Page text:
The climate of uncertainty and the problems in international trade, caused by the outbreak of the conflict in Ukraine, further complicate Italy’s post-pandemic recovery, already with the brakes on. In fact, according to provisional estimates, in the first three months of 2022 industrial production dropped (with the exception of construction) for the first time since spring 2020 and inflation reached levels not seen since the early 1990s. Starting from this photograph, Bank of Italy draws three possible scenarios in its monthly bulletin.
In the most favorable circumstance, a rapid resolution of the conflict would be found and therefore the tensions underlying the rise in the prices of raw materials would be reduced. Italy’s GDP would expand by 3% in 2022 and then by 3.1% in 2023, while inflation would be 4% this year to drop to 1.8% in the next.
In the intermediate scenario, assuming the continuation of hostilities, GDP would increase by 2% in both years and inflation would be 5.6% in 2022 and 2.2% in 2023.
The last scenario, the worst, foresees the worsening of the war until the interruption of natural gas supplies from Moscow starting from May, with the Italian GDP that would decrease by almost half a point both in 2022 and in 2023. The downsizing compared to the Via Nazionale’s January forecast would be over 7% in the two-year period 2022-23. Inflation would rise to 8% this year and then fall to 2.3% in the next.
However, these scenarios do not take into account, the Bank of Italy specifies, any economic policies at national and EU level that may be “adopted to counteract the recessionary pressures and curb the price pressures highlighted “.
Concerns about the consequences of the war are particularly high in Italy and Germany because their economies are the most dependent on Russian raw materials and would be the most vulnerable to a possible blockade of exports to Russia. On the one hand, in fact, the input of energy and metals from Russia represents 7% of the total Italian and 8% German requirements. On the other hand, Russian final demand absorbs 0.6% of the total added value produced in Italy and 0.9% of that produced in Germany, well above the 0.3% average of the other advanced economies.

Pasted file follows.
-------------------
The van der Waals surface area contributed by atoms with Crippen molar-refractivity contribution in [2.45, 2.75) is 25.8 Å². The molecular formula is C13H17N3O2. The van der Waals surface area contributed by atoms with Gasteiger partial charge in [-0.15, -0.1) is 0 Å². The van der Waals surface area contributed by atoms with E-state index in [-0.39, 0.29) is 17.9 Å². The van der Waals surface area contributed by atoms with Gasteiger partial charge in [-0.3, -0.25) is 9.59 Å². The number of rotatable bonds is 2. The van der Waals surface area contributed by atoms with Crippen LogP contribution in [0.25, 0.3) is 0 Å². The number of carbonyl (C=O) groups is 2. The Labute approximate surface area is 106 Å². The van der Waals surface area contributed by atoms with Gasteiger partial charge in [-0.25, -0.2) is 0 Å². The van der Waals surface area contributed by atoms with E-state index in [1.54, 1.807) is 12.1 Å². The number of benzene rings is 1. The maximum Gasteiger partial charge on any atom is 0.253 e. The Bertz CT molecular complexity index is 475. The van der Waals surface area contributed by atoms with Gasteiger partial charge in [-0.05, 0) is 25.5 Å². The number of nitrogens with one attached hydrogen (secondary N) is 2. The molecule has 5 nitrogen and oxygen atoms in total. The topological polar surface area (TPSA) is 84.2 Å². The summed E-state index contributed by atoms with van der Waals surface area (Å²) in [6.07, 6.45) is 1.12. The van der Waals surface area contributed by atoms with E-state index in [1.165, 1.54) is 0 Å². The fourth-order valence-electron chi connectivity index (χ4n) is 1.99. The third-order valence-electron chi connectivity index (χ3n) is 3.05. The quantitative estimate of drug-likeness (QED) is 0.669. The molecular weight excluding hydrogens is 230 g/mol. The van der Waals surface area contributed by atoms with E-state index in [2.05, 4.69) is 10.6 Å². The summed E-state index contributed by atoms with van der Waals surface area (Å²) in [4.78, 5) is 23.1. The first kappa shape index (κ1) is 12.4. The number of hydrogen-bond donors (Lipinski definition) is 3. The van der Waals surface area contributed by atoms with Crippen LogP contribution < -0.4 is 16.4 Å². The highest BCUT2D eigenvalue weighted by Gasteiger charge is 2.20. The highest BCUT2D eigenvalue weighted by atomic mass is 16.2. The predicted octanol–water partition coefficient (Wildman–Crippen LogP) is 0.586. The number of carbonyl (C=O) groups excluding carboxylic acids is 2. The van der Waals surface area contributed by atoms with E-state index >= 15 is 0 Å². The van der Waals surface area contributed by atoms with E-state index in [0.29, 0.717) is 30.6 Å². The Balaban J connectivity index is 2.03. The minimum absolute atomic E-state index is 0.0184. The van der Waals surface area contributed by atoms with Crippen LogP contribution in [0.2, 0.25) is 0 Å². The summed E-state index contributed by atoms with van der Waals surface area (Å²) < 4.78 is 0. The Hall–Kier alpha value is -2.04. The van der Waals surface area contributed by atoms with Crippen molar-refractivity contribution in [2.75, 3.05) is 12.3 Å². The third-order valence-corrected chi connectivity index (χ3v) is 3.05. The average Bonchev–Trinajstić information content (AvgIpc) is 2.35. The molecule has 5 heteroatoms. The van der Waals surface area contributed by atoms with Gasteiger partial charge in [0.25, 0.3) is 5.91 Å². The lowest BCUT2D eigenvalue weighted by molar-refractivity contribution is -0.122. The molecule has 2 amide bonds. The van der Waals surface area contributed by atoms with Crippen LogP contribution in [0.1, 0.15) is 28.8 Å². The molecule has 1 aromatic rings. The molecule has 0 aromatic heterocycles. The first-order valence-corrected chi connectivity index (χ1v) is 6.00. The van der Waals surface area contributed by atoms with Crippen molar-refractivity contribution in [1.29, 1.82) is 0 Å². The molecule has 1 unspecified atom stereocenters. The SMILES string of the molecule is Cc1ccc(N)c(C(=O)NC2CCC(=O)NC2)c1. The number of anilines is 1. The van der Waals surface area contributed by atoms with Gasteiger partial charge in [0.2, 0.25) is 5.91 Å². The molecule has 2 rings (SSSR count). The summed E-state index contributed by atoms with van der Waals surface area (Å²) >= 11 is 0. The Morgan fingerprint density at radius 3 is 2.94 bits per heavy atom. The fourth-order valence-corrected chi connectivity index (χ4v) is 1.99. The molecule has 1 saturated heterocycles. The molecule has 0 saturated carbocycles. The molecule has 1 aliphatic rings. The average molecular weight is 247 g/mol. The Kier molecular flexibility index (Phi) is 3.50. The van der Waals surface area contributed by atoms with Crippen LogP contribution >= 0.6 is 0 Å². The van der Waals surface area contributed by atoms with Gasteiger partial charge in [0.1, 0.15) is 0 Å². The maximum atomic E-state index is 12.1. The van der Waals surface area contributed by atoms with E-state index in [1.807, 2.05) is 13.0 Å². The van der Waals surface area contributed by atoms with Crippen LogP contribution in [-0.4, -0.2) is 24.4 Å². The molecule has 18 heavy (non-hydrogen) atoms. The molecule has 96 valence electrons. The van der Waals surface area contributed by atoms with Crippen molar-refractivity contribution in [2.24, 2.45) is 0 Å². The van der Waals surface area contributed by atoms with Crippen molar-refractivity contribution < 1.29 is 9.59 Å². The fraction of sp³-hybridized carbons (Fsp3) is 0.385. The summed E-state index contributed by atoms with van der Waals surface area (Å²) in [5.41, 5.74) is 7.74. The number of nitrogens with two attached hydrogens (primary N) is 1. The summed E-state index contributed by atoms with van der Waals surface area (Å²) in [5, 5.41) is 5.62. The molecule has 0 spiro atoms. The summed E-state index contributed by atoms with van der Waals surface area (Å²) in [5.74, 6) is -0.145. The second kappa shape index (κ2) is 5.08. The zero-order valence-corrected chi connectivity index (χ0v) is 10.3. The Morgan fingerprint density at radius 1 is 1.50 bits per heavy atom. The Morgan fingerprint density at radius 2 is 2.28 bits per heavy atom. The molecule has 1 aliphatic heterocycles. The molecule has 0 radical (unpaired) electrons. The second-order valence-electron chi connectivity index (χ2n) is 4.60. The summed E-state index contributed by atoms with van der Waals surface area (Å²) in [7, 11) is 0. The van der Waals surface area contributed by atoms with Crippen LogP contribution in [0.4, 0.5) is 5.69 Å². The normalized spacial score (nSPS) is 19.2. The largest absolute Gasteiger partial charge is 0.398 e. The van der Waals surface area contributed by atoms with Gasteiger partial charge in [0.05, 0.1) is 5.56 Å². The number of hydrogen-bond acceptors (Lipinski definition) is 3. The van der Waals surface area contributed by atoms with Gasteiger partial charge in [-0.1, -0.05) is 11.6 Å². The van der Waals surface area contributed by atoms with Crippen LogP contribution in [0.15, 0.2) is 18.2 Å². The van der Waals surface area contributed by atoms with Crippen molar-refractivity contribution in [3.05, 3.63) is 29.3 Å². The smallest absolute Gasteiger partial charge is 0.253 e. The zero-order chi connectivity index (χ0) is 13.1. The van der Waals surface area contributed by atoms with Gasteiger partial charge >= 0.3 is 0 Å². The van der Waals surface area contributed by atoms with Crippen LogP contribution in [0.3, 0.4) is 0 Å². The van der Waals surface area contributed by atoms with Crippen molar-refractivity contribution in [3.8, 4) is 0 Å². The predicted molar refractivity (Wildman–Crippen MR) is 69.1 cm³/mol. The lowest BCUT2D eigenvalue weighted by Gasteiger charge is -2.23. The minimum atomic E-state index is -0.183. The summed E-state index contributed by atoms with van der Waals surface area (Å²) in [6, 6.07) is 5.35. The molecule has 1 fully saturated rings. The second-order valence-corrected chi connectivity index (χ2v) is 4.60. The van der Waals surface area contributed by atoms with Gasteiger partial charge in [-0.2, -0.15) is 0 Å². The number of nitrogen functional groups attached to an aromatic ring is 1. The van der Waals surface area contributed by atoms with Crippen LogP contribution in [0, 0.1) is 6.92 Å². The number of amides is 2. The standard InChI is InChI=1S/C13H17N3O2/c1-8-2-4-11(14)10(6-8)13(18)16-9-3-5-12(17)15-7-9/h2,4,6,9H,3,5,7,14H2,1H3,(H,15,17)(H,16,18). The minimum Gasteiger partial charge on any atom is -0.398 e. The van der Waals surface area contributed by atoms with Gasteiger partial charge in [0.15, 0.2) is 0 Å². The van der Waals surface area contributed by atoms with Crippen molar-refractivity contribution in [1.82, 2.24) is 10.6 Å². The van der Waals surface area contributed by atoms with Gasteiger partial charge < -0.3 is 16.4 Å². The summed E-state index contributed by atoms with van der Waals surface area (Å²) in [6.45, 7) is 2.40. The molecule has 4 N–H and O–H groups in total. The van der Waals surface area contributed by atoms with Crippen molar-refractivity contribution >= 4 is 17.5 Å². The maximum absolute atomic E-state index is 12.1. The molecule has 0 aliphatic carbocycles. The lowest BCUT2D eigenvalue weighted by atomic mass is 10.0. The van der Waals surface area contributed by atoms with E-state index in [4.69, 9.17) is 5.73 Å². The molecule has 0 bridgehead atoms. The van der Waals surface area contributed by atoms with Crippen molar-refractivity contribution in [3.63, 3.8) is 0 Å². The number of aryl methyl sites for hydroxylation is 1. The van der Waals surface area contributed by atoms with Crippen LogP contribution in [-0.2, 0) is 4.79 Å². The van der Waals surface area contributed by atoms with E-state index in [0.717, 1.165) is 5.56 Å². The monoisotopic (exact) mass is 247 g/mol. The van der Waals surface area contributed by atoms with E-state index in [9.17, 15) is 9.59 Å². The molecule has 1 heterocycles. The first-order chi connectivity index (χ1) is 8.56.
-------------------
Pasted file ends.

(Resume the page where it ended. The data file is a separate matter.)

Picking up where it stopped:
Yet Bank of Italy has not proved so pessimistic for the future of the Italian economy in the event of a Russian gas stop, despite exceeding 45% of the country’s total needs. Specifically, the compensation of about two-fifths of natural gas flows from Russia could be achieved by the end of 2022 and, moreover, without affecting national methane reserves but “through the increase in the import of liquefied natural gas,” the greater use of other suppliers and the increase in the extraction of natural gas from national fields “, explains the bulletin. And the total replacement of Russian imports could take place with substantial investments in renewable sources, as well as through greater diversification of suppliers.
On the other hand, the exposure of Italian banks to the Russian Federation is “moderate” and therefore manageable, reassures Via Nazionale. At the end of 2021, loans disbursed by Italian banks to residents in Russia, Belarus and Ukraine amounted to € 19.3 billion (of which 19 for Russia), approximately 0.5% of assets. And companies in Russia were the main beneficiaries, receiving loans amounting to 14.5 billion. However, this does not mean that the conditions of the Italian financial market have not been affected by the heightening of uncertainty and the growing risk aversion of investors, especially just after the invasion of Ukraine. Share prices have only partially recovered, the sovereign spread and the financing costs of companies and banks have risen. Banks will therefore have to be very cautious in the distribution of dividends, as the general manager of Bank of Italy, Luigi Federico Signorini, warned. (All rights reserved)

Previous articleHow to know your testosterone level: what are the acceptable percentages
Next articleLake Orta: how to get there, what to see and where to eat